Degree Name

MS (Master of Science)



Date of Award


Committee Chair or Co-Chairs

Steven C. Wallace

Committee Members

Christopher C. Widga, Richard T. Carter, Thomas C. Jones


Endocranial morphology provides evidence of sensory ecology and sociality of extinct vertebrates. The Earliest Pliocene Gray Fossil Site (GFS) of NE Tennessee features a conspicuous dominance of skeletal elements belonging to the dwarf tapir, Tapirus polkensis. Numerous individuals in one fossil locality often suggests gregarious behavior, but sociality in T. polkensis contradicts behavior documented for extant Tapirus species. I test T. polkensis for variation in sensory and social ecology using computed tomography and 3D digital endocasts from an ontogenetic sequence. I compare the T. polkensis endocasts with extant Tapirus species using Encephalization Quotients (EQs) and 3D geometric morphometrics. Results show conserved endocast morphology for Tapirus, and thus, conserved sensory and social ecology. Tapirus behavior is likely consistent for ~5 Ma, and extant Tapirus behavior can be inferred for T. polkensis. The large number of individuals from the GFS is likely the result of a preservation bias unrelated to gregariousness.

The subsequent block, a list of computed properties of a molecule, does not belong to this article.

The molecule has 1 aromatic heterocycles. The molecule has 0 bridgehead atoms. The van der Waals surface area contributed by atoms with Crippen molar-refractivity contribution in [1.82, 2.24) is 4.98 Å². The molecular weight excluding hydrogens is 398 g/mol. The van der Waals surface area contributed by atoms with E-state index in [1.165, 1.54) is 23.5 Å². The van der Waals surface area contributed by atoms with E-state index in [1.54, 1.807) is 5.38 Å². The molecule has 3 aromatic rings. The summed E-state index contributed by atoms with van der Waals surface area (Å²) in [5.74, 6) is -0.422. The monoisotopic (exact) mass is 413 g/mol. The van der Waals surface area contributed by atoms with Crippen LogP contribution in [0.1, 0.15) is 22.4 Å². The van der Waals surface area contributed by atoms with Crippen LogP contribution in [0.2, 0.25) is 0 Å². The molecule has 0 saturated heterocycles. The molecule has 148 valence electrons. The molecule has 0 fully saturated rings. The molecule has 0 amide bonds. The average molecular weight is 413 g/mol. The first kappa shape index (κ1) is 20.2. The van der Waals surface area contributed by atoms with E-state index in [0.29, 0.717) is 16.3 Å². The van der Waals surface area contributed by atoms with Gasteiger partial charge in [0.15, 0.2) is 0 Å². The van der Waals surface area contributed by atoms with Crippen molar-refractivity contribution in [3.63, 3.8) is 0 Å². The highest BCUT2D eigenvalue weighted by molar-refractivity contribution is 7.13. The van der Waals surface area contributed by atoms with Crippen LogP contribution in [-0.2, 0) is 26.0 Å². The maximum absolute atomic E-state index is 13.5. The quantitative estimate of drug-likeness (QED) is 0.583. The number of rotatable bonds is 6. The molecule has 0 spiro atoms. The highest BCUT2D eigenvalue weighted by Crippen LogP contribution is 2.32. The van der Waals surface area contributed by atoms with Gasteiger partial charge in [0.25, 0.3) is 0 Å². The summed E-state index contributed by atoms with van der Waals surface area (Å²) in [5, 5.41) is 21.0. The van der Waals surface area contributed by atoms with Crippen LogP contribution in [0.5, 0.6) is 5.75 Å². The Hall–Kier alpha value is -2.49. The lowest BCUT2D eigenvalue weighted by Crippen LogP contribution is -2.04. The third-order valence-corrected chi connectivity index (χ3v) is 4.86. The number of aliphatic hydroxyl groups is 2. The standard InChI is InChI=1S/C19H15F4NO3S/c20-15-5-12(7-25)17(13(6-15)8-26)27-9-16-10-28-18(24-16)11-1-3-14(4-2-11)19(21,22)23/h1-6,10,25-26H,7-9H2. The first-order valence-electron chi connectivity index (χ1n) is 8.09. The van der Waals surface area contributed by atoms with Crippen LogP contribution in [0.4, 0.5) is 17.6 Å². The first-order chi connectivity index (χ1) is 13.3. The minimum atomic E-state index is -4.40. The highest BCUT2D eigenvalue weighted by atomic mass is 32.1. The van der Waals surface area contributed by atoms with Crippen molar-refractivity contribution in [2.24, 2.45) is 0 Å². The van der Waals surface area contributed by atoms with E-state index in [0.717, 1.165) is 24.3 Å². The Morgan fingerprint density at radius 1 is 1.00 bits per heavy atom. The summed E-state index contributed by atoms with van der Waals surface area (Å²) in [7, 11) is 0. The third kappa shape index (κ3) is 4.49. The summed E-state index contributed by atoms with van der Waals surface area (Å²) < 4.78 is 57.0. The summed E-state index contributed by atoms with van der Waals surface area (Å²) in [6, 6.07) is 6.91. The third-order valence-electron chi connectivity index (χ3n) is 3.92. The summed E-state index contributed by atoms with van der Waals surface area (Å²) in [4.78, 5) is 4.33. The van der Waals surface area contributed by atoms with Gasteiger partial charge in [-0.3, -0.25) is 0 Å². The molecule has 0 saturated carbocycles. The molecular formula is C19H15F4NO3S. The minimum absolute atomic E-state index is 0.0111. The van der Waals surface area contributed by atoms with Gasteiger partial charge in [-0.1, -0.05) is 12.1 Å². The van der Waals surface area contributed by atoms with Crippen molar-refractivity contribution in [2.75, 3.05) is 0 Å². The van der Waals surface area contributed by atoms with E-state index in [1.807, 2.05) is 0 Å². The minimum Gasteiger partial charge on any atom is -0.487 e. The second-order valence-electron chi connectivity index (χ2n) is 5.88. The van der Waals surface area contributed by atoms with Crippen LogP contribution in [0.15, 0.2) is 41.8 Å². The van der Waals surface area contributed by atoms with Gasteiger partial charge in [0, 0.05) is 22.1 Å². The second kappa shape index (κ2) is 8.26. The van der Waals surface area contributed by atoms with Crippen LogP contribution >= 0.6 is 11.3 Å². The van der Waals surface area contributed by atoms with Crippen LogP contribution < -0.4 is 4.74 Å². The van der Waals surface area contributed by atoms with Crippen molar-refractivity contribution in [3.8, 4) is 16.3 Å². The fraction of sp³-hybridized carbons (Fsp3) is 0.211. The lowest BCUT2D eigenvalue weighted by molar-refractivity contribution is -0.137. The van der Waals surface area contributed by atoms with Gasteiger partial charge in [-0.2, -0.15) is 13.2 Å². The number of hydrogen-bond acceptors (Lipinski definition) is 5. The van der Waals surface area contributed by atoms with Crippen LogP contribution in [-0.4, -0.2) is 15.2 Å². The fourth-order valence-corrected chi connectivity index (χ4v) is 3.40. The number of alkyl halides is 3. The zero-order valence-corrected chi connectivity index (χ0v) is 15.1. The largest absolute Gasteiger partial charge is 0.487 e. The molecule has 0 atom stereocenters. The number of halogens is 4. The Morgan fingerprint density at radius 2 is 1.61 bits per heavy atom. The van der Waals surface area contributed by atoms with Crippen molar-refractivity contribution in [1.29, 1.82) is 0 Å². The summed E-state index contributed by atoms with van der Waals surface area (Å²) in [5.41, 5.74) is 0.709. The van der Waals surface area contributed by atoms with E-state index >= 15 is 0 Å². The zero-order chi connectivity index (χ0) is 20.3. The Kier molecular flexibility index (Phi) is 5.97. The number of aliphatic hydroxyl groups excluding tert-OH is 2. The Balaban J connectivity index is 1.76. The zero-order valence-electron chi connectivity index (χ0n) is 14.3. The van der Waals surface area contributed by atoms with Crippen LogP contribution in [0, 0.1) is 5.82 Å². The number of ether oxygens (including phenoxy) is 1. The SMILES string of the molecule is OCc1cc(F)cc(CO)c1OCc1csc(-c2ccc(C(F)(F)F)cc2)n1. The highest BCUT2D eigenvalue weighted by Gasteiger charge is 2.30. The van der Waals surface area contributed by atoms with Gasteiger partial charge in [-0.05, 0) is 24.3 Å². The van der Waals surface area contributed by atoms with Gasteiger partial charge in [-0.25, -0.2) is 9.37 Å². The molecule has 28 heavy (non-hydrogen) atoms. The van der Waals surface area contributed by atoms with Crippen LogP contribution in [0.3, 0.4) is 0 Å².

Document Type

Thesis - unrestricted


Copyright by the authors.